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Reader Letters on C. Crane, Modulation, EAS Costs

Good article about a good radio (“C. Crane Offers Up a Premium Portable,” Dec. 18, 2019 issue).

WHERE’S THE DIGITAL?

 

Good article about a good radio (“C. Crane Offers Up a Premium Portable,” Dec. 18, 2019 issue). But why doesn’t the new CCRadio-EP receive HD channels? The good journalists at Radio World should have at least asked “Why not HD?”

CCRadio-EP PRO

I realize station managers and sales reps see no profit in HD Radio, but that is the same thing they said about FM in the 1950s. Some even tried to kill FM because they didn’t think people would buy it. Smart stations persisted in marketing FM. Those that stuck with FM eventually had the last word.

It is a “chicken or egg” thing with HD Radio and receivers. People aren’t interested in HD because stations don’t promote it and receivers are not available. I would have been a lot more excited about this new radio if it was future-proofed and promoted HD Radio.

Kevin Ruppert
Madison, Wis.

 

CORRECTING A DISTORTION

I found Mark Persons’ article “Find Your Modulation Sweet Spot” (RW, Oct. 9, 2019 issue) very informative and helpful. Distortion is a turn-off. And I had never considered the distortion inherent in the garden-variety AM envelope detector in the home receiver. Shame on me. Hopefully, this will lead to better-sounding AM.

One nit to pick: The peak power for a 100% modulated AM signal is four times carrier power, not 1.5 times as stated in the article.

James K. Thorusen
Chief Engineer
Central Coast Electronics
Lincoln City, Ore.

Mark Persons replies: Average power is what I was thinking of when writing the article. Mr. Thorusen is correct in saying that peak power is four times unmodulated power.

 

EAS HOSTAGE?

Once again we have a great example of how unreliably the EAS system is implemented. At least one major supplier of equipment recently sent out emails requiring all stations to upgrade software within a week or be unable to run the system. On top of that, in what feels like an extortion scheme, they required each station, including LPFMs and small markets that are barely getting by, to just find $350 from somewhere.

The units cost a considerable amount, and I think it is obscene to hold the users of this product hostage for software upgrades, I thought that was the reason it cost so much to buy.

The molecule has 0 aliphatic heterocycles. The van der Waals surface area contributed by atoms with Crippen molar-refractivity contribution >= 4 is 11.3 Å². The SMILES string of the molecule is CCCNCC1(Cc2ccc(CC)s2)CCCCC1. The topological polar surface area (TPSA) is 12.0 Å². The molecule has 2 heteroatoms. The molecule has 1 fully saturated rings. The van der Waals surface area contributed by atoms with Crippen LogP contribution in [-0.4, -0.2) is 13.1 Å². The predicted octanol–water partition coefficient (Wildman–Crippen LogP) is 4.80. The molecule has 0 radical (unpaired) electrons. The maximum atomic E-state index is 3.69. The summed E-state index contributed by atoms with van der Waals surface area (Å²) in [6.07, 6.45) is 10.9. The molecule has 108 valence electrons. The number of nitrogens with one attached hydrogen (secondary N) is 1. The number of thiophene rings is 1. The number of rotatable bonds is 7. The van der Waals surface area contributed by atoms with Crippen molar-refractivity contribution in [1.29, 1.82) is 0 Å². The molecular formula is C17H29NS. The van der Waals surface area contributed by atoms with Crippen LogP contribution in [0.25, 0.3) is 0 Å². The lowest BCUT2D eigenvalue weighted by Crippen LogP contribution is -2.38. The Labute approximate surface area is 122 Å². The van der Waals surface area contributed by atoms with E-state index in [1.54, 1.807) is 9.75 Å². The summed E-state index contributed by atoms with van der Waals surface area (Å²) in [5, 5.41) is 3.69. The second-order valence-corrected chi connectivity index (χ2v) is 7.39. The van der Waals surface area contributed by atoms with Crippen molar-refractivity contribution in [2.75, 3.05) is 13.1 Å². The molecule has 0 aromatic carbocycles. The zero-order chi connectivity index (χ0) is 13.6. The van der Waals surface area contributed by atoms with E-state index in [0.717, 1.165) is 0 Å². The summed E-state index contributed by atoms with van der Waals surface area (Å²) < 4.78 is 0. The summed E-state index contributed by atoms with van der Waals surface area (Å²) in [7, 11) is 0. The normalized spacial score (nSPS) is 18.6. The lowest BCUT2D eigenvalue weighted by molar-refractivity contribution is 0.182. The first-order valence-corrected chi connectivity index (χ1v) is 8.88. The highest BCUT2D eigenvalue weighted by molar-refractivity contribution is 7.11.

I still maintain that if we want a truly functional emergency system we need to revisit the entire system in light of technology developments over the past years since the EAS was designed, and replace EAS with a more robust system that has hardware and software supplied and managed by the FCC.

This kind of haphazard process amplifies the obvious failings of EAS, it is unworkable, and cannot be made workable.

Michael Baldauf

 

LONG LIVE RADIO

I respectfully disagree with the person who wrote that radio is dead.

Having spent much of my career in electronic media, I fully understand how radio, TV, satellites, the internet, etc. all fit together to give us a remarkably flexible means of disseminating information.

Sitting here in my home office at my computer, I can “dial up” radio stations from all over the country (and the world). For example, I can listen to a station 900 miles away in my hometown. Five or ten minutes listening on my computer gets me up to speed on the late-breaking news from “back” home. If there is something really interesting, I can pick up the telephone on my desk and “connect” with someone involved in the story. If I am away from home, I can do the same thing on my laptop.

If the story is really “hot” I can pick up my cellphone and get connected to a real live human being who is involved in the story, regardless of where I am.

Long live radio! The “sound” medium.

Lewis D. Collins
Peabody, Mass.

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